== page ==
First, the system implemented an EDW to quickly pool financial, operational, patient satisfaction, and clinical data from the inpatient EHR and other major information systems. With the technology infrastructure in place, the team in charge of the initiative crafted a specific, measurable objective: to achieve and sustain a 30 percent reduction in the 30-day and a 15 percent reduction in the 90-day all-cause readmission rates for patients with heart failure by October 2014 and sustained reduction in readmission rates through 2016.

Next, the team outlined specific interventions based on best practices that would move them toward their goal. Interventions included:

  • Medication reconciliation. Within 48 hours of discharge, a physician reviews a list of the patient’s medications with explicit instructions to the patient about how to properly take them.
  • Post-discharge appointments. Before being discharged, nurses schedule patients for follow-up care. When possible, patients at high risk for readmission are scheduled to be seen within seven days of discharge.
  • Post-discharge phone calls. Within a specified time frame following discharge, a member from the care team calls patients to assess their condition and answer any questions.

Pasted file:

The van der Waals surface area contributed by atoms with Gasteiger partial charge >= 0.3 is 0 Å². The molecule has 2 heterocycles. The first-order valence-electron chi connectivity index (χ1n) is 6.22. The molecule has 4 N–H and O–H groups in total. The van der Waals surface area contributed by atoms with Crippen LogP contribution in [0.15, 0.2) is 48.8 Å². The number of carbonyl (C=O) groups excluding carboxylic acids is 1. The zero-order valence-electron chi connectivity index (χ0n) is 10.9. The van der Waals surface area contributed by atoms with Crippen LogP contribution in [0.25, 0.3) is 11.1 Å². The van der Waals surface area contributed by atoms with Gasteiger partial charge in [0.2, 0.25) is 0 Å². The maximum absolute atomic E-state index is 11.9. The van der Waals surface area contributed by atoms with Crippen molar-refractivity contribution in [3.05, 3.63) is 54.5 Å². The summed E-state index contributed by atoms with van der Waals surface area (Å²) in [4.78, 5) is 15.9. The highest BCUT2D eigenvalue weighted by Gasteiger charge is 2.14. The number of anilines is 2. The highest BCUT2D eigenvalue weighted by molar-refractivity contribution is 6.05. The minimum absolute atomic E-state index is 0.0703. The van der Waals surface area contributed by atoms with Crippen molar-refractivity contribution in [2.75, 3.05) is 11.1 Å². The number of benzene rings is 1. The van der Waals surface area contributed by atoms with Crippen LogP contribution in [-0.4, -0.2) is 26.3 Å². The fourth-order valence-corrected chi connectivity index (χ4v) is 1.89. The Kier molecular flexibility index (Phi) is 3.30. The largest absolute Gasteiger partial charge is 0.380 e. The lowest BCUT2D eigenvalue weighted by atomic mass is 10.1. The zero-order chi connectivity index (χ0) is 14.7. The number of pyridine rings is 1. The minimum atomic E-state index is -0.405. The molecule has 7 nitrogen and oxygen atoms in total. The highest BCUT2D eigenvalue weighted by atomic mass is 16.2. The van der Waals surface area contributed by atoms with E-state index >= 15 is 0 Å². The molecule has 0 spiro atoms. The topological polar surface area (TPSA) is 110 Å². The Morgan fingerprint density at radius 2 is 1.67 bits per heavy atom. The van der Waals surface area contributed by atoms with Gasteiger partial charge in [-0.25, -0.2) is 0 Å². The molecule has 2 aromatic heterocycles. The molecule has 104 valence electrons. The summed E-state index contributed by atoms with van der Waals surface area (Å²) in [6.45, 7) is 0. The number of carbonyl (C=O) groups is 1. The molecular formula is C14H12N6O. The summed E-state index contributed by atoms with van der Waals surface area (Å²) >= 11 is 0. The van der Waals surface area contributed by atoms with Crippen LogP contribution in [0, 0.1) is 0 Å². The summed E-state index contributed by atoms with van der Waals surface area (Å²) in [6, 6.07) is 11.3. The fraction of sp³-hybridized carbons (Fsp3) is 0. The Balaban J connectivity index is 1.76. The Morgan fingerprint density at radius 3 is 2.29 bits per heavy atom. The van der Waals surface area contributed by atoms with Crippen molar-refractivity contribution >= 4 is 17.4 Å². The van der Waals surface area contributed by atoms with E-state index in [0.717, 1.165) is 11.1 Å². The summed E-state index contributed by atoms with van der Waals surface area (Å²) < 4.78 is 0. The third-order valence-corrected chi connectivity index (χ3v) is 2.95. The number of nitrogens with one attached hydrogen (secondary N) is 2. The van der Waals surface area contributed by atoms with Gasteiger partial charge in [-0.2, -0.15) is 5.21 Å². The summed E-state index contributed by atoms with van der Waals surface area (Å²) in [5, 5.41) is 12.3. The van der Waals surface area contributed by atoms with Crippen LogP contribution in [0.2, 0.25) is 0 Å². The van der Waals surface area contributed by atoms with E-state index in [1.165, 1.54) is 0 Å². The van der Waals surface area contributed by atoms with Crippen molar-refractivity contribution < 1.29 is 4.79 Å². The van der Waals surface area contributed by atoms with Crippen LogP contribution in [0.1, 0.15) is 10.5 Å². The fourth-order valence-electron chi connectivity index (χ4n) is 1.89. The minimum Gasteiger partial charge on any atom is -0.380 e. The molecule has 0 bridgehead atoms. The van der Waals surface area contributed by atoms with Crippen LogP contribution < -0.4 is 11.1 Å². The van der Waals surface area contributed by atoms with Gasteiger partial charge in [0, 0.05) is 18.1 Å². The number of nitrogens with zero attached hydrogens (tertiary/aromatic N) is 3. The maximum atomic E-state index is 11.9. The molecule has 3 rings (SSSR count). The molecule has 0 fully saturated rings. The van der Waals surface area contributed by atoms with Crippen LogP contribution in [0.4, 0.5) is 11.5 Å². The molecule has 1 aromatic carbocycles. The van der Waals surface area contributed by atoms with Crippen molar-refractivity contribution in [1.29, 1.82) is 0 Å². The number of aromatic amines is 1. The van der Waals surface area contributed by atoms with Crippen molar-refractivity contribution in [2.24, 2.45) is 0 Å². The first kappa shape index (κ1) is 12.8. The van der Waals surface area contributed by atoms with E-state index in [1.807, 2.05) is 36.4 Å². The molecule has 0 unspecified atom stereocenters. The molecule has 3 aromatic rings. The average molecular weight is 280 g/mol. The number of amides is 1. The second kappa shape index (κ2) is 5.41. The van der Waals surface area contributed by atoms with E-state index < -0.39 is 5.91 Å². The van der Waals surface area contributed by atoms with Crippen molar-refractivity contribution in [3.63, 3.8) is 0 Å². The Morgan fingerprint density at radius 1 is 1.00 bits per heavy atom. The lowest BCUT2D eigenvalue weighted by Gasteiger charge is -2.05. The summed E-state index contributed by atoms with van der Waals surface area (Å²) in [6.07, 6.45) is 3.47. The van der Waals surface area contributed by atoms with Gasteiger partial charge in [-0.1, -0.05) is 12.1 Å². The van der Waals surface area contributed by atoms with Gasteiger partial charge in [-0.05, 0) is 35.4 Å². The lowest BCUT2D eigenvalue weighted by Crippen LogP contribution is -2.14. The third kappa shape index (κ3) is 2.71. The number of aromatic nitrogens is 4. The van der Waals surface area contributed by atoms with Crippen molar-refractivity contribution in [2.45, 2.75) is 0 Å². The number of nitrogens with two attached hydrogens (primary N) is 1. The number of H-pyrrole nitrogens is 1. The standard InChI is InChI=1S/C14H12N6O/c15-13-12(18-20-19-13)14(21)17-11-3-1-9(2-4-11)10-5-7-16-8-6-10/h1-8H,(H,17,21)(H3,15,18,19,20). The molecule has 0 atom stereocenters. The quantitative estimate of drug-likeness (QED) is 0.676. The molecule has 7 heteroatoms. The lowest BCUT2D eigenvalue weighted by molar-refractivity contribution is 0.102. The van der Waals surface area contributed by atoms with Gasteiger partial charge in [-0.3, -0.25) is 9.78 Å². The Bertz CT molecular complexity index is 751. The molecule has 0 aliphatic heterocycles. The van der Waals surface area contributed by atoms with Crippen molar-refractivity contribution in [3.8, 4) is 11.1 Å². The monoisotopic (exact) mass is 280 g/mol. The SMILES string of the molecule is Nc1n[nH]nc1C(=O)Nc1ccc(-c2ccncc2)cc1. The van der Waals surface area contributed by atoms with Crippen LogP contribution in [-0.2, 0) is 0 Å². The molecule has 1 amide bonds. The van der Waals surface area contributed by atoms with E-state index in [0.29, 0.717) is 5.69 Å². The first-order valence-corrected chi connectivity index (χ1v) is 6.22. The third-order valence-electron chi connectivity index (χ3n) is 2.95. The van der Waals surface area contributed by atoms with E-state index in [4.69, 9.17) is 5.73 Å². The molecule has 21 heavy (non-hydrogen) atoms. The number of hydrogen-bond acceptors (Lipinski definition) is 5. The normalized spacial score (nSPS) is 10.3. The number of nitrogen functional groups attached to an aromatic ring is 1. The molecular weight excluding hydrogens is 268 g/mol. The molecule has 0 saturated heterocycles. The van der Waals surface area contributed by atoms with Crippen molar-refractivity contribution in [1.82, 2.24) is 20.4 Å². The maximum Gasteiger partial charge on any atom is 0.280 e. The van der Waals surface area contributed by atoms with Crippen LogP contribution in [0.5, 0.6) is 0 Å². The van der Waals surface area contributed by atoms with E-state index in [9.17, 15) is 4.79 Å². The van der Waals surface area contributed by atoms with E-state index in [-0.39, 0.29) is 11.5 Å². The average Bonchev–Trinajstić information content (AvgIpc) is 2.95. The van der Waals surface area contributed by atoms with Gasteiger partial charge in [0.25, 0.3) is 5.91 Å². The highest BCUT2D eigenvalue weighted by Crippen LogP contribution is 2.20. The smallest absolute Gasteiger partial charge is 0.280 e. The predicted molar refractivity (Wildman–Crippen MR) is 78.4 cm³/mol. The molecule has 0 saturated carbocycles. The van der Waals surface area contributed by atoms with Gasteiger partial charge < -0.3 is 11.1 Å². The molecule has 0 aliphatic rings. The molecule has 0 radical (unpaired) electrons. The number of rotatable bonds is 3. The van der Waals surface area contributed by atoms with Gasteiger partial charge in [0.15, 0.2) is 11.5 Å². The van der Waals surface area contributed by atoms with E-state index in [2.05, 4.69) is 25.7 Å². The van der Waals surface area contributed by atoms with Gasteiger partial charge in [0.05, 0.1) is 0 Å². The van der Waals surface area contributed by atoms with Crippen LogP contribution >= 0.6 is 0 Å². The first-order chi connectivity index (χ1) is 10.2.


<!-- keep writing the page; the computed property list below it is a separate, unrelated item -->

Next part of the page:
An integrated dashboard was created in the healthcare EDW platform for each of the three interventions. This enabled clinicians and administrators to track where the interventions were and were not being applied. They could also track the impact the changes were having on readmissions. Even more, the EDW and analytics applications allowed the team to assess the impact of the interventions on costs and patient satisfaction.

The results have been impressive. Just six months after implementing the EDW, the health system achieved:

  • A 21 percent seasonally adjusted reduction in 30-day HF readmissions
  • A 14 percent seasonally adjusted reduction in 90-day HF readmissions
  • A 63 percent increase in post-discharge medication reconciliation

They are well on their way to meeting—and even exceeding—their objective.

Does your hospital have a readmissions reduction program in place? Which solutions do you have in place to help you track, drive, and sustain improvement initiatives?